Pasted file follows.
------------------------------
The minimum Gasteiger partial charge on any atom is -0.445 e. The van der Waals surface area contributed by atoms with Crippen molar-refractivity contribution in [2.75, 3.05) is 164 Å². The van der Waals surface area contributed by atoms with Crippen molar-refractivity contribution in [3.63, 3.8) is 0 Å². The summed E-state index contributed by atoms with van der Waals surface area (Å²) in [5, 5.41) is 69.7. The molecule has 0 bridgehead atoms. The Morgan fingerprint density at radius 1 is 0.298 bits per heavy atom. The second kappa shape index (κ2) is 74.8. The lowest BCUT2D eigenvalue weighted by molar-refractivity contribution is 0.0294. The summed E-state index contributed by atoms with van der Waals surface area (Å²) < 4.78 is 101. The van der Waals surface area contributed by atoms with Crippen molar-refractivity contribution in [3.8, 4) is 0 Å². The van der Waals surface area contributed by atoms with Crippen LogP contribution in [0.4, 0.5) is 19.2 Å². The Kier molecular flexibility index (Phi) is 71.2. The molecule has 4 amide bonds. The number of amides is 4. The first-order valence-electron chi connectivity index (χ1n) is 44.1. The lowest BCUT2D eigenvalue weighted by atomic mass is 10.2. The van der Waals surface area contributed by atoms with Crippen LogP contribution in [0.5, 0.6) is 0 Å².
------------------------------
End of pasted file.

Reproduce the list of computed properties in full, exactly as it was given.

The minimum Gasteiger partial charge on any atom is -0.445 e. The van der Waals surface area contributed by atoms with Crippen molar-refractivity contribution in [2.75, 3.05) is 164 Å². The van der Waals surface area contributed by atoms with Crippen molar-refractivity contribution in [3.63, 3.8) is 0 Å². The summed E-state index contributed by atoms with van der Waals surface area (Å²) in [5, 5.41) is 69.7. The molecule has 0 bridgehead atoms. The Morgan fingerprint density at radius 1 is 0.298 bits per heavy atom. The second kappa shape index (κ2) is 74.8. The lowest BCUT2D eigenvalue weighted by molar-refractivity contribution is 0.0294. The summed E-state index contributed by atoms with van der Waals surface area (Å²) < 4.78 is 101. The van der Waals surface area contributed by atoms with Crippen molar-refractivity contribution in [3.8, 4) is 0 Å². The van der Waals surface area contributed by atoms with Crippen LogP contribution in [0.4, 0.5) is 19.2 Å². The Kier molecular flexibility index (Phi) is 71.2. The molecule has 4 amide bonds. The number of amides is 4. The first-order valence-electron chi connectivity index (χ1n) is 44.1. The lowest BCUT2D eigenvalue weighted by atomic mass is 10.2. The van der Waals surface area contributed by atoms with Crippen LogP contribution in [0.5, 0.6) is 0 Å².